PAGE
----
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UT Austin professor discusses the reasons behind the Austin protests

Dr. Peniel Joseph said what's happening nationally is about more than the death of George Floyd.

AUSTIN, Texas — On Saturday, KVUE spoke to a University of Texas at Austin professor about the ongoing protests calling for justice for the deaths of George Floyd and Michael Ramos.

Dr. Peniel Joseph with the Center for the Study of Race and Democracy said what's happening nationally is about more than the deaths of those men.

"Really talking about longstanding problems of racial injustice in the United States, and Austin is not immune to these problems. I think, amidst this tragedy – and we've seen it with the pandemic and racial disparities – we really have a generational opportunity to try to transform these inequities in the criminal justice system, but also think about racial segregation in public school, in housing, in government, in every single aspect of our lives," Dr. Joseph said.


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Dr. Joseph said that most of what is being seen is people protesting against racial injustice.

"It's called Black Lives Matter, which grew out of Trayvon Martin and Eric Garner, and we think about Sandra Bland here in Texas who was on her way to her job at Prarie View A&M Corpus Cristi, not too far from here," Dr. Joseph said. "These calls are really calls for democratic transformation, and I think that when we focus on violence, it really overwhelms our understanding of the structural violence that gripped these communities."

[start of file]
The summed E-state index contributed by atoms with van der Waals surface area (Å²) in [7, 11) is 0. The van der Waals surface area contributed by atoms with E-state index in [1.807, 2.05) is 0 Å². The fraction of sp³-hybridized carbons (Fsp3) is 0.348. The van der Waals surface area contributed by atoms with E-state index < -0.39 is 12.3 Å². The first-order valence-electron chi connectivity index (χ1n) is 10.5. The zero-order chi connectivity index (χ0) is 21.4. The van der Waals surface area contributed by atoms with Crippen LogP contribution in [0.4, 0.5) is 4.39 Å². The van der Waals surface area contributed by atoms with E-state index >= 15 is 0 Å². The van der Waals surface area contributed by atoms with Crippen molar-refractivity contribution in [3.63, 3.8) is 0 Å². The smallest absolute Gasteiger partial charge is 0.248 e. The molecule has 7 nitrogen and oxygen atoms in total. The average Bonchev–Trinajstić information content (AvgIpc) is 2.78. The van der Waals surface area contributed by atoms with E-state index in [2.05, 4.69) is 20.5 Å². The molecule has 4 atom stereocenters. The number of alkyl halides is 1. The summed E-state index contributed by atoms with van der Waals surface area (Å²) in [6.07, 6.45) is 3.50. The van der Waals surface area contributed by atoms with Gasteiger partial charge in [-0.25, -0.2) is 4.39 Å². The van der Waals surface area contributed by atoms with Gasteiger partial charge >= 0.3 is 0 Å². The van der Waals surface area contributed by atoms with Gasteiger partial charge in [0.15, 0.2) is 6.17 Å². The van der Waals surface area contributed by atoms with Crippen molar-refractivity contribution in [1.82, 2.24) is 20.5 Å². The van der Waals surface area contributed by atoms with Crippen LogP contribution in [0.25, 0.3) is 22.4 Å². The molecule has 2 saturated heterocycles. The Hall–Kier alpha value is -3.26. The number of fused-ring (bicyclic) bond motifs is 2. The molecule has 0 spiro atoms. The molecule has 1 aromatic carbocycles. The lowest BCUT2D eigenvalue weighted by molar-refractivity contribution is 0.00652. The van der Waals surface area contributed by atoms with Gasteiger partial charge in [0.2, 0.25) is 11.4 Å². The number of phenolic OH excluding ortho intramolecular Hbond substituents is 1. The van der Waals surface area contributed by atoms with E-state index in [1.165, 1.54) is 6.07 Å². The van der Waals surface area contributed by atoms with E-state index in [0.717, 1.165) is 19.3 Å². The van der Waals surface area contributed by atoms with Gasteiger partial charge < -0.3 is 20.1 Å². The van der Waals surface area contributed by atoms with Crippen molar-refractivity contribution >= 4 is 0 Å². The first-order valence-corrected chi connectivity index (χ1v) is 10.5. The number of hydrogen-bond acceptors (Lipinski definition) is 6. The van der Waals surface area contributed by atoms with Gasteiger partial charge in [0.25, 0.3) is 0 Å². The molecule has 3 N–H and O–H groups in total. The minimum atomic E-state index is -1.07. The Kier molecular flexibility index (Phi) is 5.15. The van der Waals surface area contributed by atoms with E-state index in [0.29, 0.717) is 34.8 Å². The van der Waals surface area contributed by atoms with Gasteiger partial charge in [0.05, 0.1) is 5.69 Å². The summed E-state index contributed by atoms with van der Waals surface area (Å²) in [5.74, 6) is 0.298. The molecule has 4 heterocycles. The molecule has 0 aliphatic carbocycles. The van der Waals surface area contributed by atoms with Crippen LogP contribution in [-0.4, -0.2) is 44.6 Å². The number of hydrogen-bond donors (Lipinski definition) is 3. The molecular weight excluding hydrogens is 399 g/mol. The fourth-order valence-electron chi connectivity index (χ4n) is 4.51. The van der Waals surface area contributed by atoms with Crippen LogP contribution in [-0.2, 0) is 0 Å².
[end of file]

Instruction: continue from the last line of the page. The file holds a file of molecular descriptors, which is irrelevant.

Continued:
Dr. Joseph said the violence shown at protests should not obscure why all these people around the country are gathering.

"I think that the protest should be seen as what Dr. Martin Luther King Jr. said, that rioting was the language of the unheard," Dr. Joseph said.

Dr. Joseph said that despite Austin being a liberal city, there is still racial economic segregation.

"So, we are a liberal city, but we are a liberal city that [has] stark racial demarcations between who has access and [who doesn't]," Dr. Joseph said. "We've convinced ourselves we have a national fairy tale and narrative that the civil rights movement was 100% successful."


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"What we don't understand is that the link between black marginalization and white success goes hand-in-hand," Dr. Joseph continued. "We can't have one without the other. We can't have higher predominantly white schools in Austin without the low achieving, racially segregated. They're connected, and they're not an aberration. And that's what these protesters are saying. They're saying, 'Let's fix this country.'"

Dr. Joseph said that change is possible, but it will require shared sacrifice from everybody.

"It means that the status quo is not tenable. Those of us who enjoy it, whether it's racial privilege, the privilege of wealth or whatever privilege it is, we're going to have to sacrifice some aspect of that," Dr. Joseph said.

He also said that social media is able to give the public an unfiltered view of what's happening in the streets of America.

WATCH: UT race and democracy expert speaks on Austin protests


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